struct playerType{	char*		name;	char*		password;	int			health;	int			moves;	int			rank;	int			score;	int			sector;	int			attack;	int			defense;	int			stealth;	int			endurance;	int			pistol;	int			rifle;	int			heavyWep;	int			explosives;	int			sabotage;	int			medic;	int			engineer;	int			drive;	int			fly;	int			navigation;	int			team;	structInventory	weapon;	structInventory armor;	structInventory	inventory[20];};struct structAmmo					//this is just to descibe the loaded ammo inside an object{	int				type;				//what type of ammo is it loaded in the object?	int				amount;				//amount of ammo left	int				damage;				//damage modification (note this can also be negative)	float			armorPenetration;	//modifyier on armor penetration on other objects	float			chanceToUse;		//chances of using this object on another object (i.e. to hit with a weapon)	int				misc;				//placeholder for anything extra unique in this object};struct structInventory{	int				type;				//what is it?	structAmmo		ammo;				//used to store inside another object (i.e. loaded in a gun)	int				damage;				//dmaage modification (note this can also be negative)	float			weight;				//weight of object, for use with inventory and total weight able to be carried	float			armorPenetration;	//modifyier on armor penetration on other objects	float			armorRating;		//rating of armor this object has	float			armorStatus;		//amount of armor that is left	int				movesToUse;			//amount of moves it takes to use this object	int				ammoToUse;			//ammount of ammo it takes to use this object	float			chanceToUse;		//chances of using this object on another object (i.e. to hit with a weapon)	int				misc;				//placeholder for anything extra unique in this object	float			minAccuracy;		//beginning accuracy	float			maxAccuracy;		//highest accuracy can get with this object	float			accuracyOffset;		//time accuracy increases with time	float			baseTime;			//how much time for this object to be used again	int				timeSec;	int				timeMin;	int				timeHour;};

Now it is working fine on my computer (not sure if it is really ok, or just because its local) Yet, on a testers who lives in the UK the updates are not being received unless reliable. And even then slow.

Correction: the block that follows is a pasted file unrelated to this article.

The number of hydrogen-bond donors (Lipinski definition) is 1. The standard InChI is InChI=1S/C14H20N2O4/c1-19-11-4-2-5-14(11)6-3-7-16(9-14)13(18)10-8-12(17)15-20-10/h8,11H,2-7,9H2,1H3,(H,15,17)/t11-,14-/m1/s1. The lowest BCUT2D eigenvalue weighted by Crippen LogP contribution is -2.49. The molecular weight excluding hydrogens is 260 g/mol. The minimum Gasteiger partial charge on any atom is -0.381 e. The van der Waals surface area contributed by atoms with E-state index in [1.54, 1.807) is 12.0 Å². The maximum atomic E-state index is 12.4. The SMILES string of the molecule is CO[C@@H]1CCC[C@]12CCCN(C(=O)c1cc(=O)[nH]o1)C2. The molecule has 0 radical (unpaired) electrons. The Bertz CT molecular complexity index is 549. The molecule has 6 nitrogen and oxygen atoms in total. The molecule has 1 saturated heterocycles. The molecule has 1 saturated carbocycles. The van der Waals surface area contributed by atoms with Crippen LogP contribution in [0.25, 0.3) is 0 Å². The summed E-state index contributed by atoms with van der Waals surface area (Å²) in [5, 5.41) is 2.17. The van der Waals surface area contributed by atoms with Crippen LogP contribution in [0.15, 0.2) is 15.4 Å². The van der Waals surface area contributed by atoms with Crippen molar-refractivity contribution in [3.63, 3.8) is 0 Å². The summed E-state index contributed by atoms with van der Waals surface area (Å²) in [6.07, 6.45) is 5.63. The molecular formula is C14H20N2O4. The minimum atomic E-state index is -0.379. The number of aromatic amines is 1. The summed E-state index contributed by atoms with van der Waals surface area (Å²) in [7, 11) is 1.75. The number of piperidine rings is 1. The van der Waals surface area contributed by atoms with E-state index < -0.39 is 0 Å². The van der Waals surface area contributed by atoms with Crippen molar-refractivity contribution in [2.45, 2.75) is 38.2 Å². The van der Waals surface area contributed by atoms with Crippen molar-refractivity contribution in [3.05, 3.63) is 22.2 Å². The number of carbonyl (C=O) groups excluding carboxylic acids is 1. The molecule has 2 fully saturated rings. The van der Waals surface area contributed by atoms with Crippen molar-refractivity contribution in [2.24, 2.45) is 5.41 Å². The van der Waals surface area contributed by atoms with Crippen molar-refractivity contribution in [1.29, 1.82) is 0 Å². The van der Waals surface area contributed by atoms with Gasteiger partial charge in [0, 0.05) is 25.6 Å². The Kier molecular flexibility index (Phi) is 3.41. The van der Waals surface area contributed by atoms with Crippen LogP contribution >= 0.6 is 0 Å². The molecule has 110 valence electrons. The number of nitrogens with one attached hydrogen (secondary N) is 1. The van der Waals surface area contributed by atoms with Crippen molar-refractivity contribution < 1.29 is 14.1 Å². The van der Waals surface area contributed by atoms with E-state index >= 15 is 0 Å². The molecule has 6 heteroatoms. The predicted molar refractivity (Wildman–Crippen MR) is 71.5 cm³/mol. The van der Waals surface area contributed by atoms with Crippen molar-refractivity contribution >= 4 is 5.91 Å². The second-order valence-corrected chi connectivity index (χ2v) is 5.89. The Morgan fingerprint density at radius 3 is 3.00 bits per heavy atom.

Would using a stream produce better results on updating then always sending packets?

I am trying to figure out why it is so slow, to others. I know internet lag can ccount for some of this. Yet, realistically shouldnt they be receiving without a problem as i woudl assume most games send alot more info accross then I am?

Please correct me if im wrong :)

(*and i know I can clean up the code being sent as its not ALL necessary for the client, as in the client wont need to know damage, though it will need to know accuracy, and soem things can be taken out. But, even jsut for testing im not sending too much am i? *)

[Edited by - TalonSnow on June 21, 2005 9:03:18 PM]

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You're overflowing the UDP MTU. Just the structInventory stuff is using up over 2000 bytes alone. The packets can't arrive at their destination without being fragmented and so they get dropped.

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ok thanks for the information, im still slow on data types and sizes.

I will work on slimming it down alot and see how it goes.

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ok it seems much better now to my testers, though the one in UK and the farthest hasnt been on yet to test.

The update code doesnt send the info at all now. It just sends the current time of the server, as well as a list of players in the players sector.

I eleminated the rest by thinking during the game the player only needs to be updated on a few things so far, and put individual sends in the functions where these values accually change then update the client.

Now one of my questions is on the player list that shows all the players sharing the same sector as the player. Right now i have it set to 200 instances. I am not using vectors, is there any way to send only the players that share it, besides sending an individual send on each player, without allocating a max value?
As is my understanding even if there is only 1 player sharing the same space, they server will still send a packet the size of all 200 right since thats what the variable is able to hold? And if there isn't a practicle way to send only the ones i want in one send, is it bad to send one send per player? Note this will only take place in movement, where it will update all players on an additional player, or a player moving out.

Anothe rapproach i can think of would be to only send the player who is moving in or out to all the other players reducing much of the material sending, however, the player itself would still need to get a full updated list.

So any suggestions or tips?
:)